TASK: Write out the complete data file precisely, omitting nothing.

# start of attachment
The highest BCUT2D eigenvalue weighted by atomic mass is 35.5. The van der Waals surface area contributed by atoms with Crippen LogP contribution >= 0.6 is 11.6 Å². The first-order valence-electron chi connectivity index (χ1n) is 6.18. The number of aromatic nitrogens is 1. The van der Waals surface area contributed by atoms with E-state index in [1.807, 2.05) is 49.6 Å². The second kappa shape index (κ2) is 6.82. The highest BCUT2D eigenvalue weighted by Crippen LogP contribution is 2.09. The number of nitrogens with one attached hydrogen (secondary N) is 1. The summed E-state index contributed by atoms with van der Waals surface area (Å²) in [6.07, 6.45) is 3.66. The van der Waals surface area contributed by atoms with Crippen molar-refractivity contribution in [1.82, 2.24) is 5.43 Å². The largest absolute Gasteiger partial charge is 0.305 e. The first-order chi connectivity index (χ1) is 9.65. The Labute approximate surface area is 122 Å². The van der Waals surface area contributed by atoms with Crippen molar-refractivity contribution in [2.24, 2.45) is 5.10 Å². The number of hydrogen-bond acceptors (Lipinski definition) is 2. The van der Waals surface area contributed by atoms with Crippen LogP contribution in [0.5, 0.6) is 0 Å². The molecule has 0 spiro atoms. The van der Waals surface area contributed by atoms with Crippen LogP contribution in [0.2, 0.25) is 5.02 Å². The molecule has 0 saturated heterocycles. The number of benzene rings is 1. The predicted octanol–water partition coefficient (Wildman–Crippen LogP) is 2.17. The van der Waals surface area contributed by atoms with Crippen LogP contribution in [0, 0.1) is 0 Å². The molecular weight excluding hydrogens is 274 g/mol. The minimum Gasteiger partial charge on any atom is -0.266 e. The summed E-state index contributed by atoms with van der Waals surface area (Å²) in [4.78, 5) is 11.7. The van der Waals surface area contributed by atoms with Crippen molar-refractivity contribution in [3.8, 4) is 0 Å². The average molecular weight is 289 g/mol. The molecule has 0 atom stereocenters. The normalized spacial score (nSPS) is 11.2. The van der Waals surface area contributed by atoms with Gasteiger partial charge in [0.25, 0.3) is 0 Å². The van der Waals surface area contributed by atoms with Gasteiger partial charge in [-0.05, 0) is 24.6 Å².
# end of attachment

The highest BCUT2D eigenvalue weighted by atomic mass is 35.5. The van der Waals surface area contributed by atoms with Crippen LogP contribution >= 0.6 is 11.6 Å². The first-order valence-electron chi connectivity index (χ1n) is 6.18. The number of aromatic nitrogens is 1. The van der Waals surface area contributed by atoms with E-state index in [1.807, 2.05) is 49.6 Å². The second kappa shape index (κ2) is 6.82. The highest BCUT2D eigenvalue weighted by Crippen LogP contribution is 2.09. The number of nitrogens with one attached hydrogen (secondary N) is 1. The summed E-state index contributed by atoms with van der Waals surface area (Å²) in [6.07, 6.45) is 3.66. The van der Waals surface area contributed by atoms with Crippen molar-refractivity contribution in [1.82, 2.24) is 5.43 Å². The largest absolute Gasteiger partial charge is 0.305 e. The first-order chi connectivity index (χ1) is 9.65. The Labute approximate surface area is 122 Å². The van der Waals surface area contributed by atoms with Crippen molar-refractivity contribution in [2.24, 2.45) is 5.10 Å². The number of hydrogen-bond acceptors (Lipinski definition) is 2. The van der Waals surface area contributed by atoms with Crippen LogP contribution in [0.5, 0.6) is 0 Å². The molecule has 0 spiro atoms. The van der Waals surface area contributed by atoms with Crippen LogP contribution in [0.2, 0.25) is 5.02 Å². The molecule has 0 saturated heterocycles. The number of benzene rings is 1. The predicted octanol–water partition coefficient (Wildman–Crippen LogP) is 2.17. The van der Waals surface area contributed by atoms with Crippen LogP contribution in [0, 0.1) is 0 Å². The molecular weight excluding hydrogens is 274 g/mol. The minimum Gasteiger partial charge on any atom is -0.266 e. The summed E-state index contributed by atoms with van der Waals surface area (Å²) in [4.78, 5) is 11.7. The van der Waals surface area contributed by atoms with Crippen molar-refractivity contribution in [3.8, 4) is 0 Å². The average molecular weight is 289 g/mol. The molecule has 0 atom stereocenters. The normalized spacial score (nSPS) is 11.2. The van der Waals surface area contributed by atoms with Gasteiger partial charge in [0.25, 0.3) is 0 Å². The van der Waals surface area contributed by atoms with Gasteiger partial charge in [-0.05, 0) is 24.6 Å².